Harvard Public Health Review Winter 2007
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Roland Matsouaka

Goodarz Danaei, SD 2010

Familial tendencies:
Both parents work in finance; his mother earned an MBA at the University of Maryland; wife Yasaman Mani is a medical electronics engineer

First impressions of Boston:
Never having been to the United States, he had expected the city (and the subway system, and the houses) to be more “modern”

First public health field experience:
After medical school, formed a non-governmental organization to educate high-school and university students about drug abuse

Ideal job:
“Working in public health as an academic researcher or policy maker—ideally both. I want to use scientific evidence for improving public health and reducing health inequalities.”

Ambassador for Health
Meshing health risks across countries

It’s a relatively straightforward question: How many lives could be spared by reducing risk factors for particular diseases around the world? The answers—and there are many—are not so simple, in part owing to the way researchers count.

“Previously, people have looked at one risk factor at a time, and each with a different method for measuring its effect,” says 2006 Goldsmith Fellow Goodarz Danaei, a first-year SD student in the departments of Population and International Health and Epidemiology who earned a master’s last spring. Because of this—because the “alcohol people use alcohol methods” and their numbers of attributed deaths are not directly comparable to those used by researchers on, say, smoking—it sometimes happens that if you add up deaths due to individual risk factors in an area, their numbers will exceed the total deaths there. Someone has been counting wrong.

So far at Harvard, Danaei has led two studies on risk factors for cancer and cardiovascular diseases that rely on work done by his advisor, Majid Ezzati, an associate professor of population and international health. In the early 2000s, Ezzati led an international team of researchers that developed standardized methods of comparing and analyzing studies from different countries as a way of converting data so that it meshes together.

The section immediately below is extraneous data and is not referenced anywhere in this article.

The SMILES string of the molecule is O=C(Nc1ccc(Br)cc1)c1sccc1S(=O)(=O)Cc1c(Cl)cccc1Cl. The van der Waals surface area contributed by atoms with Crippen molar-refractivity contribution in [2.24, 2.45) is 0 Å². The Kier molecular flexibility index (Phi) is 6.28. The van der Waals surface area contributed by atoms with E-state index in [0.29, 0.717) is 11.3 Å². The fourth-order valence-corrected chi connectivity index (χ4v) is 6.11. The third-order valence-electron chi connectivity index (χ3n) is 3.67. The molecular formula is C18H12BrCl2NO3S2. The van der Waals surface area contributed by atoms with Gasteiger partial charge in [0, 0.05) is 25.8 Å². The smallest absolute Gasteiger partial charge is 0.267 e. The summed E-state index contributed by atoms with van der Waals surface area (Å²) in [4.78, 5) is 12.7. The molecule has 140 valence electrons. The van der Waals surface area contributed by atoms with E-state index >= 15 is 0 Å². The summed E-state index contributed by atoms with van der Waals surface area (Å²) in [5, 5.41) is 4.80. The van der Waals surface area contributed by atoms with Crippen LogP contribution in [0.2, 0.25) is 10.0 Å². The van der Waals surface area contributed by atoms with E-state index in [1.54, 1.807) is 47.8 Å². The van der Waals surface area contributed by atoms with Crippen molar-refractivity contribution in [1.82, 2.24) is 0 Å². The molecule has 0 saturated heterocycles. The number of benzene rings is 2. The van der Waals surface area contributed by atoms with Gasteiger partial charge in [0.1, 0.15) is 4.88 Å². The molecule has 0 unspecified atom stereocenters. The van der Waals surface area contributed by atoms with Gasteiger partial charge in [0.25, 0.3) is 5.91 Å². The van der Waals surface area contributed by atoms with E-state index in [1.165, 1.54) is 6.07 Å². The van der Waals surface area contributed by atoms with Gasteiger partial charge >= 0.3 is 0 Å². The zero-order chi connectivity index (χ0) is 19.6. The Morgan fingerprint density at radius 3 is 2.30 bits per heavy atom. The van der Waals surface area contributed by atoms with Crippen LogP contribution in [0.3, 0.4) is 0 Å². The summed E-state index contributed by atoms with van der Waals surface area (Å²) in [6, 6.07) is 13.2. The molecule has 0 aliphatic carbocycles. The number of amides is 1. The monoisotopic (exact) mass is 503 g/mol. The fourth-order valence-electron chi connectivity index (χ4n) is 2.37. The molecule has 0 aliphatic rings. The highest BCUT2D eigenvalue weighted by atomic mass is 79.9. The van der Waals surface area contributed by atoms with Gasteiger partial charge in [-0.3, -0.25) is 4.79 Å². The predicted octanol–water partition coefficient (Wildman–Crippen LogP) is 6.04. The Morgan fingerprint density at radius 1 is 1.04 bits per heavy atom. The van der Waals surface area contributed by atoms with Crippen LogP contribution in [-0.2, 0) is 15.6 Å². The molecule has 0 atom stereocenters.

“One beauty of what we’re doing is that we treat all risk factors the same with regard to methods,” says Danaei, who won a full-tuition Presidential Scholarship from Harvard to fund his SD work. Doing so could give policy makers a clearer view of how risk factors relate to each other, and perhaps help them better integrate prevention programs.

Danaei’s studies, which he has conducted as a research assistant at the Harvard Initiative for Global Health, use Ezzati’s innovative method. But the work is time-consuming. For his master’s thesis, Danaei gathered and analyzed blood-glucose data, which took him a year-and-a-half. His paper was published in the Lancet in November of 2006.

“This is the first time anyone has estimated how many deaths in different regions of the world and globally there are, at all levels of non-optimal blood glucose,” says Ezzati. He cites Danaei’s medical training as a major asset to this work.

Danaei, 32, grew up in Tehran, where, he says, he attended medical school after finishing first in a field of about 400,000 in the Iranian National University Entrance Examination. During hospital rotations, he became frustrated by seeing patients get treated for an ailment, only to return to the hospital the next week. “We weren’t dealing with the root of the problem,” he says. He decided to pursue public health.
After graduating in 2000, Danaei worked for Iran’s Ministry of Health and Medical Education, where he helped medical schools develop strategic plans. He also ran a business with friends, designing medical education software for universities on topics like doctor-patient communication and medical-history taking.

In 2004, he moved with his wife to Boston on a single-entry visa. Because the U.S. government considers Iran a sponsor of terrorism, Iranians who enter the country get a visa that expires if they leave, even for a short trip. Danaei hasn’t yet settled on where he’ll live once he graduates. But more than likely, he’ll continue to do academic research using mathematical models to predict the spread of disease. “This work is answering exactly the kind of questions I’m interested in,” he says. “I’m not particularly interested in policy making just by itself. I like answering basic, useful questions.”

Katharine Dunn has reported on advances in science, medicine, and global health for publications that include the Boston Globe, Technology Review, and Harvard Magazine.

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